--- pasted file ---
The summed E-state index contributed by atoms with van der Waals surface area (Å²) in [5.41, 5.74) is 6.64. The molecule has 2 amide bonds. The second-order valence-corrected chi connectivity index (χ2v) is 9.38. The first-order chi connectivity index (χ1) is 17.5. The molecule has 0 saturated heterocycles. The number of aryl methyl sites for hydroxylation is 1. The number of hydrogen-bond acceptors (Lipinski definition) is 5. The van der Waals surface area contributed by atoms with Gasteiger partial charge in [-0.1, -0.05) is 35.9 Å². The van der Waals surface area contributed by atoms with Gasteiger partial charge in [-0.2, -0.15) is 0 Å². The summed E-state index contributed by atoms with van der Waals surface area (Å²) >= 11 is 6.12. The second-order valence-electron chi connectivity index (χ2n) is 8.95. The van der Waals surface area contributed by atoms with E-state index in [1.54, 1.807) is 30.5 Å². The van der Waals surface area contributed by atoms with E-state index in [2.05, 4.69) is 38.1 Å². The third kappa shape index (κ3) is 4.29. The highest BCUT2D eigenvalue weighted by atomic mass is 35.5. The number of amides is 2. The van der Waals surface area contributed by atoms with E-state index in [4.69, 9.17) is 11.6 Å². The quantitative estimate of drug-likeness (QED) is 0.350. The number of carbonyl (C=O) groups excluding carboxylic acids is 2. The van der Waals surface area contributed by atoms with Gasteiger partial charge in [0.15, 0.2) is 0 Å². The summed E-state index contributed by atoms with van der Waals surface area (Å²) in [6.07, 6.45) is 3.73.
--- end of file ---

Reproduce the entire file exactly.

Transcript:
The summed E-state index contributed by atoms with van der Waals surface area (Å²) in [5.41, 5.74) is 6.64. The molecule has 2 amide bonds. The second-order valence-corrected chi connectivity index (χ2v) is 9.38. The first-order chi connectivity index (χ1) is 17.5. The molecule has 0 saturated heterocycles. The number of aryl methyl sites for hydroxylation is 1. The number of hydrogen-bond acceptors (Lipinski definition) is 5. The van der Waals surface area contributed by atoms with Gasteiger partial charge in [-0.1, -0.05) is 35.9 Å². The van der Waals surface area contributed by atoms with Gasteiger partial charge in [-0.2, -0.15) is 0 Å². The summed E-state index contributed by atoms with van der Waals surface area (Å²) >= 11 is 6.12. The second-order valence-electron chi connectivity index (χ2n) is 8.95. The van der Waals surface area contributed by atoms with E-state index in [1.54, 1.807) is 30.5 Å². The van der Waals surface area contributed by atoms with E-state index in [2.05, 4.69) is 38.1 Å². The third kappa shape index (κ3) is 4.29. The highest BCUT2D eigenvalue weighted by atomic mass is 35.5. The number of amides is 2. The van der Waals surface area contributed by atoms with E-state index in [4.69, 9.17) is 11.6 Å². The quantitative estimate of drug-likeness (QED) is 0.350. The number of carbonyl (C=O) groups excluding carboxylic acids is 2. The van der Waals surface area contributed by atoms with Gasteiger partial charge in [0.15, 0.2) is 0 Å². The summed E-state index contributed by atoms with van der Waals surface area (Å²) in [6.07, 6.45) is 3.73.